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Case ReportOpen Access

Common Fibular Nerve Injuries After Bimalleolar Ankle Fracture. Literature Review Volume 51- Issue 3

Rebeca Garcia Barcenilla1 and Ciro Santos Ledo2

  • 1Valdecilla University Hospital, Santander - Cantabria, Spain
  • 2Sierrallana Hospital. Torrelavega- Cantabria. Spain

Received: June 05, 2023;   Published: July 10, 2023

*Corresponding author: Rebeca Garcia Barcenilla, Valdecilla University Hospital, Santander - Cantabria, Spain

DOI: 10.26717/BJSTR.2023.51.008106

Abstract PDF


Keywords: Common Peroneal Nerve; Ankle Fractures; Operative Treatment


The relationship between common fibular nerve injuries and a forced inversion mechanism (like in transindesmotic fractures) is not clearly established.


We present two case reports and discussion of the etiologies.


Case 1

A 39-year-old woman without personal history of interest, which after right ankle inversion mechanism, presents bimalleolar ankle fracture (44B-2 AO classification), emergency operated by ORIF, after 6 weeks discharging maintained and although the rehabilitation treatment, presents progressive deformity with equinus-varus and positive Tinnel sign of the nerve around the head of the fibula [1]. Additional Tests: At 4 months EMG-ENG of CPN: Normal At 9 months RMN and EMG-ENG control: Findings of Common Peroneal Nerve palsy with thickening and edema in the peroneal tunnel without compressive collections at that level. The EMG-ENG objectifies neuropraxia of the peroneal nerve with severe distal axonal degeneration and signs of acute pedal muscle denervation, with normal EMG of tibialis anterior, hallux extensor and peroneal muscles. Given the persistence of the clinic performs surgery: CPN decompression at the level of peroneal tunnel, osteosynthesis material extraction of healed fracture and percutaneous tenotomies of Achilles tendon and open tenotomy of posterior tibial muscle submitting samples for pathological analysis [2].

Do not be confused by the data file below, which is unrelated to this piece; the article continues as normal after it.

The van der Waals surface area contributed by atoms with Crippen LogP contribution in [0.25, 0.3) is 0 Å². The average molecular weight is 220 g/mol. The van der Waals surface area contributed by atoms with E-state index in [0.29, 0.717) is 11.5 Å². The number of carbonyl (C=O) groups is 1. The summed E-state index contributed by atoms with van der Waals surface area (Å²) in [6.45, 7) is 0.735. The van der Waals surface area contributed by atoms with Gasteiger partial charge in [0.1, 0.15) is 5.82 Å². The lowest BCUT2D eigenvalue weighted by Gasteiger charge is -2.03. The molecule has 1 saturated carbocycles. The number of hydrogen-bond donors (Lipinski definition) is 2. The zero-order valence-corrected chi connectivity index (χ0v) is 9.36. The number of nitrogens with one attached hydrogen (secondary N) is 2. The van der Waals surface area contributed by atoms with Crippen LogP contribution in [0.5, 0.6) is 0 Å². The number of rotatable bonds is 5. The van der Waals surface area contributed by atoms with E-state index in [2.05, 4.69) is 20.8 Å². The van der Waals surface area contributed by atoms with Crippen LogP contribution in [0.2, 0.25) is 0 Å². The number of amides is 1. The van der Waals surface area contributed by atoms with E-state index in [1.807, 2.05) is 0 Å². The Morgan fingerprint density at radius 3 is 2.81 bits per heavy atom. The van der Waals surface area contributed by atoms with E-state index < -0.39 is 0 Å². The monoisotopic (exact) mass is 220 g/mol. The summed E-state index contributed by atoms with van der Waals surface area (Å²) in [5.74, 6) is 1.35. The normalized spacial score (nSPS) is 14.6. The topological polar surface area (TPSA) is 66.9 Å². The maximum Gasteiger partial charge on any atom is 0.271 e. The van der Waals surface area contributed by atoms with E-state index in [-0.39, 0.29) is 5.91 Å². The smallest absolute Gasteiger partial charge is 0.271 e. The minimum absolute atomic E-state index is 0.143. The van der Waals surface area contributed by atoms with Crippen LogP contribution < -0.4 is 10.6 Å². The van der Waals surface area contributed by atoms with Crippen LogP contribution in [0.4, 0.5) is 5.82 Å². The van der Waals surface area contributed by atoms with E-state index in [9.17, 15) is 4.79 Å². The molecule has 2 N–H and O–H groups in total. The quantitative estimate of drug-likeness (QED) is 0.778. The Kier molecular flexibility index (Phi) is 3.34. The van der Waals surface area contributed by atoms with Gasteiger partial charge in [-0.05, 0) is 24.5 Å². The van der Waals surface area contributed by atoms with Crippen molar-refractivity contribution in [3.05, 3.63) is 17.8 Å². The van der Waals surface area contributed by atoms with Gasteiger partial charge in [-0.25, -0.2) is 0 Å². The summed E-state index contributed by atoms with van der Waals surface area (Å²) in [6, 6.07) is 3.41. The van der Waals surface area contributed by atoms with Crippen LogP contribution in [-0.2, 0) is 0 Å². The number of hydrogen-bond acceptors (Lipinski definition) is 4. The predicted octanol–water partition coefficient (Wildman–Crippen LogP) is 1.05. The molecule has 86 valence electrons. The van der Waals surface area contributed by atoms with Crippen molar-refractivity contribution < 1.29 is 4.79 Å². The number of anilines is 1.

Case 2

A 52-year-old man that after a forced inversion mechanism and low energy trauma, presents transindesmotic right ankle fracture (44A-1 AO classification) non-displaced. We opted for orthopedic treatment. When we allowed weight bearing, the patient referred hypoesthesia in the right lower extremity, which was there after a few days of the fracture and seems compatible with the sensitive territory of Peroneal Nerve [3]. The patient was treated with rehabilitation and their symptoms improved. Three months later, he presented the same symptoms again and paralysis of the tibialis anterior muscle, extensor hallucis longus and peroneus muscles, demonstrated with clinical signs and EMG.

Figure 1


Figure 2


ECO: Intraneural lession at the level of the fibular head compatible with the diagnosis of intraneural ganglion. With all these tests we decided to operate the patient, finding intraneural hematoma at the Peroneal tunnel without evidence of ganglion, we could appreciate edema and thickening of the nerve at the entrapment and we decided to open the epineuro where we found a hematoma. We removed the hematoma and we released the nerve at the peroneal tunnel [4].


Case 1

Pathological result: neurogenic muscular atrophy. After six weeks of non weight bearing and immobilization, we recommended her rehabilitation with progressive correction of the deformity.

Case 2

In the immediate postoperative hypoaesthesia disappears and motor paralysis persisted. Partial weight bearing was permitted and rehabilitation treatment started after surgery. After 2 weeks he presented voluntary movements and after 12 weeks motor function was restored.


The mechanism of ankle forced inversion can produce traction on the Common Peroneal Nerve at the peroneal tunnel, its traction may cause injury of the vasa nervorum forming a hematoma between the epineurium and perineurium, which affects neural transmission [5]. This complication is very uncommon and the most favourable results were achieved when a neurolysis was early performed.


  1. Sepehr Lalezari, Kimberly K Amrami, R Shane Tubbs, Robert J Spinner (2012) Interosseous membrane: The anatomic basis for combined ankle and common fibular (peroneal) nerve injuries. Clin Anat 25(3): 401-406.
  2. Mauro Girolami, Stefano Gallett, Giorgio Montanar, Giuseppe Mignani, Reinhard Schuh, et al. (2013) Common peroneal nerve palsy due to hematoma at the fibular neck. J Knee Surg 26 Suppl 1: S132-5.
  3. Wolfgang Pichler MD, Hans Clement MD, Christian Boldin MD (2007) Primary Transection of the Superficial Peroneal Nerve Resulting From a Distal Fibula Fracture. J Orthop Trauma 21(3): 212-214.
  4. R Khan, R Birch (2001) Iatropathic Injuries of peripheral nerves. J Bone Joint Sur Br (83-B): 1145-1148.
  5. Mitsiokapa EA, Mavrogenis AF, Antonopoulos D, Tzanos G, Papagelopoulos PJ (2012) Common peroneal nerve palsy after grade I inversion ankle sprain. J Surg Orthop Adv 21(4): 261-265.